Sell me on reducing NOx.

Discussion in 'Emissions' started by RobertSmalls, Jul 30, 2010.

  1. RobertSmalls

    RobertSmalls Ecodriver

    As I understand it, there are perhaps four major pollutants coming from our collective tailpipes.

    CO2, a greenhouse gas that I try hard to emit less of.
    There's CO which is lethal in large concentrations, but I figure it's harmless in small doses.
    HC, which is toxic, but eventually degrades in the ecosystem. I emit a little of on a cold start. But my HC emissions should be very small otherwise, because I keep my PCV system in good condition, and I don't fill my EVAP canister with liquid fuel. I chose an electric lawnmower partially so as not to have to deal with HC emissions there.

    I've made up my mind on those three pollutants. I'm not so sure about NOx. It's a major contributor to smog and acid rain. But Buffalo, NY, where I live, very seldom sees smog. Same with the thousand miles of small towns, farms, and forests downwind of me before my pollution passes over the Atlantic. Acid rain? I'm not worried. The soil downwind of me will survive a pH adjustment, even if it means we get different kinds of trees in some areas.

    The reason I bother to ask is, we all make decisions on NOx versus CO2. Running an engine at heavy throttle, low RPMs creates more NOx and less CO2. So does lean burn. New vehicles can only achieve better EPA bins at the expense of FE and CO2.

    So, given my geographic location, is the SULEV CVT Insight a greener car than the LEV Insight with lean burn? What's the range and timescale of damage done by NOx? Are there any other reasons I should reconsider my prioritizing CO2 over NOx?
     
  2. Chuck

    Chuck just the messenger

    My understanding (?) is NO2 warms the atmosphere more than CO2, but it dissipates quicker.
     
  3. RobertSmalls

    RobertSmalls Ecodriver

    Thanks, Chuck. Hmm... N2O has a GWP 310 times that of CO2 on a per kg basis, but you emit FAR less of it.

    A 70mpg LEV emits 127g/mi CO2 and less than 0.05g NOx/mi.
    A 60mpg SULEV emits 148g/mi CO2 and less than 0.02g NOx/mi.

    Assuming that 100% of the NOx is N2O, we're looking at the equivalent of 142g/mi for the LEV lean burn car versus 154g/mi for the SULEV.

    Okay, from a GWP perspective, I made the right choice, but SULEV isn't the worst thing ever invented - the numbers are closer than the mpg alone would lead you to believe. Plus, the reduction in smog is worth something, albeit not much to me.

    Speaking of GHG, each 12-oz can of R134a you leak out of your car's A/C has the GWP of 50 gallons of gasoline. I'm happy to find that my car has no A/C. I find that that stuff does inevitably leak out.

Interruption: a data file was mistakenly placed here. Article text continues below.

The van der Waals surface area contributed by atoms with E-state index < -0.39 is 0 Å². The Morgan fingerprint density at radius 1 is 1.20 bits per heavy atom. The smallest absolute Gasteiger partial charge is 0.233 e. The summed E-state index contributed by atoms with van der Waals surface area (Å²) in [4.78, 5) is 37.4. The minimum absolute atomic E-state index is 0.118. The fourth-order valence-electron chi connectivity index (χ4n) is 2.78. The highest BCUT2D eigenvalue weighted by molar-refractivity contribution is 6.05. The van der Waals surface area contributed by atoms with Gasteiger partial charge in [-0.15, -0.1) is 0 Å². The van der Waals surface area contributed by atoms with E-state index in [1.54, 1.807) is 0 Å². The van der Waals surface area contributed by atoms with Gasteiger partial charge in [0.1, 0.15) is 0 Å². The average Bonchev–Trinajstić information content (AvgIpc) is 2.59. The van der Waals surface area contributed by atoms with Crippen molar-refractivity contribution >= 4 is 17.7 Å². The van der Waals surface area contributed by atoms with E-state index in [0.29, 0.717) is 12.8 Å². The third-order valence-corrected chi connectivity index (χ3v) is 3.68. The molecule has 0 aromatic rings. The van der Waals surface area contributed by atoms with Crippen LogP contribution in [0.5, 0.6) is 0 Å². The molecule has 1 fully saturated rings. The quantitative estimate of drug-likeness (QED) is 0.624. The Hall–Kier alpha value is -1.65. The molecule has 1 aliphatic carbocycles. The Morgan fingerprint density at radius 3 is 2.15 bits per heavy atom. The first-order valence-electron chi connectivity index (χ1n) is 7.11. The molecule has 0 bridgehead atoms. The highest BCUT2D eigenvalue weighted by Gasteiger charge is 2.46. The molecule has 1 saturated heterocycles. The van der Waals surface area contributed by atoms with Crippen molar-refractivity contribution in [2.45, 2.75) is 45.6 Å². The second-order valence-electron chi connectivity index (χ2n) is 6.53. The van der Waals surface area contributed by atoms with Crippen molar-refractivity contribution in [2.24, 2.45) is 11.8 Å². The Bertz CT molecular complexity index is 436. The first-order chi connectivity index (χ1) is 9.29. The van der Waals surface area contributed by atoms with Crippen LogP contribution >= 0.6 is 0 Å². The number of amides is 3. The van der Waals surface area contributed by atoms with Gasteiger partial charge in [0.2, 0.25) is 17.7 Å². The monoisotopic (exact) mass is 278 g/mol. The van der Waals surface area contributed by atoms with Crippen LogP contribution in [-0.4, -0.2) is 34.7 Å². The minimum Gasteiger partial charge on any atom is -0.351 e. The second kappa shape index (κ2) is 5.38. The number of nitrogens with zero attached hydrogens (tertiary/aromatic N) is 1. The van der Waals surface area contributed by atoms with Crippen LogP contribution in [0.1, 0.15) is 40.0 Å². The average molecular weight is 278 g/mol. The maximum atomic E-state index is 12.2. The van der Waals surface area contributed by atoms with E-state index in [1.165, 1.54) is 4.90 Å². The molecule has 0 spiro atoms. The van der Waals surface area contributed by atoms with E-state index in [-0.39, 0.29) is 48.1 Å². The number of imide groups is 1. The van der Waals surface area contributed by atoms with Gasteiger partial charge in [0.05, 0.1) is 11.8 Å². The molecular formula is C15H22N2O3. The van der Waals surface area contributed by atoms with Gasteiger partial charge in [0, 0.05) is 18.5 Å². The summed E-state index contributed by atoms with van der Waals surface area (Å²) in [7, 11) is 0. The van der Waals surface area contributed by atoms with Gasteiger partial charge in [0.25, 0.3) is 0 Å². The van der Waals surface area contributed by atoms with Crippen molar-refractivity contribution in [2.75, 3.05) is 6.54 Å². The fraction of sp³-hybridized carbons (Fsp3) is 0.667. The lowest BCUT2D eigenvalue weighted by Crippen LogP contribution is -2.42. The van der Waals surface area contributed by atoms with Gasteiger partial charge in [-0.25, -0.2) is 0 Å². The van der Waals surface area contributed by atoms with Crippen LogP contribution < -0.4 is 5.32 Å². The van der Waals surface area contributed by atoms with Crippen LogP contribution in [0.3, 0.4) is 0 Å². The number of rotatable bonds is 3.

4. Yaris Hilton

    Yaris Hilton Half a Bubble Off Plumb

    N2O isn't a major product of gasoline-air combustion. NO is mostly what's produced. It gets photo-oxidized in air by sunlight to NO2, the brown stuff in smog. Catalytic converters, however, produce significant amounts of N2O in the exhaust. NO is an important signalling compound in many biological processes. We really don't know what the long term effects of breathing small amounts of it are. NO2 reacts with water to produce nitric acid, and is an important component of acid rain. Nitrates are a macronutrient for plants, but the acid falling in rain has seriously leached the calcium and magnesium out of the topsoil in large areas of the world.
     
  5. wxman

    wxman Well-Known Member

    NOx and vapor-phase hydrocarbons (e.g., NMHC, VOC) actually work synergistically to produce ground-level ozone (i.e., "smog"). In simplest terms, NOx creates the ozone, but hydrocarbons allow it to accumulate in the atmosphere. In effect, the concentration of hydrocarbons in the atmosphere determines the "ozone production efficiency" of NOx (actually, NO2, NOx = NO + NO2; NO2 splits into NO + O in the presence of sunlight; the "O" combines with molecular oxygen (O2) in the atmosphere to produce ozone (O3)). NOx in and of itself will NOT produce net ozone since the NO that's produce in the photolysis of NO2 is available to immediately react with ozone in the atmosphere to regenerate NO2 and O2, and the cycle starts all over again (known as the NOx photolytic cycle). Hydrocarbons interfere with this cycle thus allowing O3 to accumulate.

    There is actually significant controversy about a regulatory approach of mandating greater reductions in NOx than NMHC (which is what the current Tier 2 emission regs do). A phenomenon known as the "weekend ozone effect" has shown empirically that relatively greater reductions in ambient levels of NOx than ambient levels of NMHC can actually INCREASE ambient ozone levels in some locations (metropolitan areas mostly). The weekend effect was initially noticed decades ago in Southern California where, on average, ozone levels increased significantly on weekends when ambient NOx levels were greatly reduced compared to week days.

    Based on these studies, it appears the regulators should re-emphasize NMHC/VOC controls more than NOx controls since the benefit of the current regulatory approach is questionable, and there possibly may even be a disbenefit in some locations.
     

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